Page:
The Relevance of the Spatial Distribution of Dose for Complications After Head and Neck and Prostate Radiotherapy
F Buettner1*, (1) , Helmholtz-Zentrum München, Institute of Bioinformatics and Systems Biology, Neuherberg, GermanyTU-C-BRA-2 Tuesday 10:30:00 AM - 12:30:00 PM Room: Ballroom A
A thorough understanding of the dose-response of individual organs-at-risk is essential for being able to choose the best radiotherapy treatment for a patient. Therefore, the spatial distribution of dose to the rectum, the anal canal and the parotid glands and its role for radiation-induced late toxicities were assessed by performing a retrospective analysis of data from the randomised controlled trials MRC RT01 and PARSPORT.
Interpretable geometrical features were introduced to quantify the spatial distribution of dose and correlations between the dose to the anorectal wall and seven clinically relevant late rectal toxicities were assessed. Novel risk-factors based on the spatial distribution of dose could be identified for different endpoints. It was demonstrated that the type of dose-response relationship differed considerably between different endpoints. Rectal bleeding was more strongly correlated to the lateral extent than to any other measure, including the dose-surface histogram (DSH). The dosimetric measure with the strongest correlation to loose stools and proctitis were longitudinal extent and DSHs respectively. Based on this statistical analysis, dosimetric constraints taking spatial information into account were derived. An interpretable, non-linear normal-tissue-complication-probability model (NTCP model) explicitly taking spatial information into account was presented and its predictive power was evaluated and compared to NTCP models used in current clinical practice. Our novel NTCP models predicted late rectal toxicities significantly better than conventional models. Using the novel NTCP models 3D dose patterns related to a low risk of complications have been identified. These dose patterns may be useful for optimising and assessing treatment plans, potentially yielding better treatments with a reduced risk of late rectal toxicities.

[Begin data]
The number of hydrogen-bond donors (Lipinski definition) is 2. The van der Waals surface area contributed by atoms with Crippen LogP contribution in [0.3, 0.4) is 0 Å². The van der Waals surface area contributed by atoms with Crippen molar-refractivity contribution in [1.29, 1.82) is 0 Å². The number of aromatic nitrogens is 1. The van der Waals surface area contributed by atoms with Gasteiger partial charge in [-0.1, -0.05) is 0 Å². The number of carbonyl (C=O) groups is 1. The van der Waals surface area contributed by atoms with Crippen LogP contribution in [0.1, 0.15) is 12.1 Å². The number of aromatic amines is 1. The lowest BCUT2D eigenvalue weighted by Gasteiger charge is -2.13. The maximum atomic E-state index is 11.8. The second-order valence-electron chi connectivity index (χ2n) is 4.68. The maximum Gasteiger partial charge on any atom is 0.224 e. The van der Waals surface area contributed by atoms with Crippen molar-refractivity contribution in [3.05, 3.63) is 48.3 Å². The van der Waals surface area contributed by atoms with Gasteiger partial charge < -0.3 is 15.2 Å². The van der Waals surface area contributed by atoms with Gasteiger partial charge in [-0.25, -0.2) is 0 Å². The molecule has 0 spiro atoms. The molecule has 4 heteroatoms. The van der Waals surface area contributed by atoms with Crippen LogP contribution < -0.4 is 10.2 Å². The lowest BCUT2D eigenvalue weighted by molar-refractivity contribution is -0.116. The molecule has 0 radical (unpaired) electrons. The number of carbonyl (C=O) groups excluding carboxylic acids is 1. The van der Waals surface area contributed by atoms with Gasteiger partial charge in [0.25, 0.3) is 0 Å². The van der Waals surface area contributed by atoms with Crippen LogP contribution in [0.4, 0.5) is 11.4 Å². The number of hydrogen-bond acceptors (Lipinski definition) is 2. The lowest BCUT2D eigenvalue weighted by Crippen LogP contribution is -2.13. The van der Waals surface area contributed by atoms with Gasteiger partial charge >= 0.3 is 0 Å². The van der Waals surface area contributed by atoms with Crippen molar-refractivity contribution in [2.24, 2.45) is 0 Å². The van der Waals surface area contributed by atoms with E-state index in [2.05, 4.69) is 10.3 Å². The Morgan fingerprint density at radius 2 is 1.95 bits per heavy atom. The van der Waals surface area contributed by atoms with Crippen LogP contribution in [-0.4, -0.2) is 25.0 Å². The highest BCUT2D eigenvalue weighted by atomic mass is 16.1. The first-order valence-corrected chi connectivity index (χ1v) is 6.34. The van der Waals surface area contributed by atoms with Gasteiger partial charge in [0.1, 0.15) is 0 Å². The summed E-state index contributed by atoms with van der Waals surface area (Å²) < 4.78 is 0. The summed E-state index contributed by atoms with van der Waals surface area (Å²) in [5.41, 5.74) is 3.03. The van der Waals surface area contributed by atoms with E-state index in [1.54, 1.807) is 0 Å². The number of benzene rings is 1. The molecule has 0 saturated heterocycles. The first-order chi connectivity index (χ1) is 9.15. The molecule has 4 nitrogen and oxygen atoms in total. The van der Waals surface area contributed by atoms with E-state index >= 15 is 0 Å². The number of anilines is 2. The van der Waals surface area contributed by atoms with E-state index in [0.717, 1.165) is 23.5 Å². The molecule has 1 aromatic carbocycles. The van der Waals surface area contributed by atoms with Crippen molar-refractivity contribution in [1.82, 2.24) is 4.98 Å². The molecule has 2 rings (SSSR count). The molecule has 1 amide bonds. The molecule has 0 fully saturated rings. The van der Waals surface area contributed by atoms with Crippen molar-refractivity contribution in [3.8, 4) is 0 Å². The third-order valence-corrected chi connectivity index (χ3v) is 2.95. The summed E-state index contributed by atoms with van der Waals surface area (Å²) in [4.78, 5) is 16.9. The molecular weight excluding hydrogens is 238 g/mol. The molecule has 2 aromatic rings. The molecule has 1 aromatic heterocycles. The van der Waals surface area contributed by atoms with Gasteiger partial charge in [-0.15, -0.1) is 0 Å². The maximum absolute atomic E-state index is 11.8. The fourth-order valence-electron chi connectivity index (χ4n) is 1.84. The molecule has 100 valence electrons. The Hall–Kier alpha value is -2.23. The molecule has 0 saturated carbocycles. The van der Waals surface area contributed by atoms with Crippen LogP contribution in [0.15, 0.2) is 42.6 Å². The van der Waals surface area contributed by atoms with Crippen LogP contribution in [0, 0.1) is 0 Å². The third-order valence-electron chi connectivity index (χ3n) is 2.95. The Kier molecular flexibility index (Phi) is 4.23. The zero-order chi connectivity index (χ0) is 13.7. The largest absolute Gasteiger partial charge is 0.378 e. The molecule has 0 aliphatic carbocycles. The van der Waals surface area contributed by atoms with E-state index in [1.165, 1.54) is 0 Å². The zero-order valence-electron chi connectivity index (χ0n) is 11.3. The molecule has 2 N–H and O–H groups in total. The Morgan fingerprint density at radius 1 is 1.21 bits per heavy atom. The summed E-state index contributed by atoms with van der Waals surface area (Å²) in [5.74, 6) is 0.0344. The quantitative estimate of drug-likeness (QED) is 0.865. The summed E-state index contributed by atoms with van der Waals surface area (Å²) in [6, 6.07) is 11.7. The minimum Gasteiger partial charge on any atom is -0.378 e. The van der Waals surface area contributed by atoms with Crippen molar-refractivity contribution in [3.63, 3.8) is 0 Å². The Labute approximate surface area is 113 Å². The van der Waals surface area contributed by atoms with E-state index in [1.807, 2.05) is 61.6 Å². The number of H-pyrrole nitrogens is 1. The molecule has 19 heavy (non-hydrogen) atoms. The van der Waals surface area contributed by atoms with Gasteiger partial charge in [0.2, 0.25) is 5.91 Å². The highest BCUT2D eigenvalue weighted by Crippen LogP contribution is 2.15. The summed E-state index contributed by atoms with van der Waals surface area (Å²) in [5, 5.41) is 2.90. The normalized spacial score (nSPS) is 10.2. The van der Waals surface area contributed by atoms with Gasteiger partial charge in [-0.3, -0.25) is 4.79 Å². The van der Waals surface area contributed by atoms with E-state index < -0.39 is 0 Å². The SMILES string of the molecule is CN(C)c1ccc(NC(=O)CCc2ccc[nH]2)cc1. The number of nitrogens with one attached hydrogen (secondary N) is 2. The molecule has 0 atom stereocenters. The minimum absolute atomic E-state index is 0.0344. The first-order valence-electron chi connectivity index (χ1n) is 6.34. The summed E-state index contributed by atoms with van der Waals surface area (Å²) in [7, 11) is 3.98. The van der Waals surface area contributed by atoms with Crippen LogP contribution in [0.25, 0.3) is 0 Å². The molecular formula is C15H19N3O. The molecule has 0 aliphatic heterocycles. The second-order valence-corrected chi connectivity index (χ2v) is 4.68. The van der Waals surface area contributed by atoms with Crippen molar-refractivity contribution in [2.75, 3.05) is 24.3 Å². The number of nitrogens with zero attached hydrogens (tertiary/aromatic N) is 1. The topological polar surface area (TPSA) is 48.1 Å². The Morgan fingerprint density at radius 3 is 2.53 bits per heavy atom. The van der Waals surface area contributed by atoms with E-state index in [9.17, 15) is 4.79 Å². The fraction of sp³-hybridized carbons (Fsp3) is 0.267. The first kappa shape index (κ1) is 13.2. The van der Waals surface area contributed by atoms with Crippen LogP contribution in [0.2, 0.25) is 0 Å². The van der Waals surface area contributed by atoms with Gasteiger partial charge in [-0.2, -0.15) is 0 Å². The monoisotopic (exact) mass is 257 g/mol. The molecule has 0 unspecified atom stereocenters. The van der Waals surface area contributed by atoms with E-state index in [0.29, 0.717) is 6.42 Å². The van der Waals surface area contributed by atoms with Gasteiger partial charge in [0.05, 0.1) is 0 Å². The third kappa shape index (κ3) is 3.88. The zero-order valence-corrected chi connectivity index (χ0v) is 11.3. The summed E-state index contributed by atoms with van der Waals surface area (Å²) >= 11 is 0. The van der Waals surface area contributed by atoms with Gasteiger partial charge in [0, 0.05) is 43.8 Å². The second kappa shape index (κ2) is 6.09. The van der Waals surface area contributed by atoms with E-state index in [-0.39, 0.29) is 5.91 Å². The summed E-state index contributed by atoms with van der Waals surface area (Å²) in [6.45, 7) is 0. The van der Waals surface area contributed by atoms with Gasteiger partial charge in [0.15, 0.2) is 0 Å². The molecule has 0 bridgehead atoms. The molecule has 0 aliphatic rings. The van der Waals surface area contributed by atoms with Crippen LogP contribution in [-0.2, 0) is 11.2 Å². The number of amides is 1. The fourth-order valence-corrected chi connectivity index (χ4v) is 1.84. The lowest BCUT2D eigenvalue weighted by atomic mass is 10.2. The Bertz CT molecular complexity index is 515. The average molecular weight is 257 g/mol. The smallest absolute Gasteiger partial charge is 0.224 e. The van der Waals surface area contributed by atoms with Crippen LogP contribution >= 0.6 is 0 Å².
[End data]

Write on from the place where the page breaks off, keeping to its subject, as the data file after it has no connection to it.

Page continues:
Furthermore, the role of spatial information and clinical risk factors for xerostomia after head-and-neck radiotherapy was assessed. Multivariate NTCP models taking the shape and the location of the dose to the parotid glands into account were derived based on data from the PARSPORT trial. Results were externally validated using data from two independent patient cohorts. A “directed” bath-and-shower effect was identified, indicating that a high relative concentration of the dose in the medial-inferior part of the ipsi-lateral gland and a high skewness of the dose in cranio-caudal direction in the superficial lobe of the ipsi-lateral parotid are beneficial for patients in terms of reducing the risk of xerostomia. Our novel NTCP model taking the “directed” bath-and-shower effect into account can be used to rank treatment plans more reliably than standard mean-dose models. We have also shown that it is possible to implement this model in an inverse-treatment-planning system and take morphological information into account when generating IMRT treatment plans.
1. Understand issues related to quantifying the spatial distribution of dose to organs-at risk
2. Understand issues related to generating and validating NTCP models based on these risk-factors
3. Understand issues related to identifying risk factors related to the spatial distribution of dose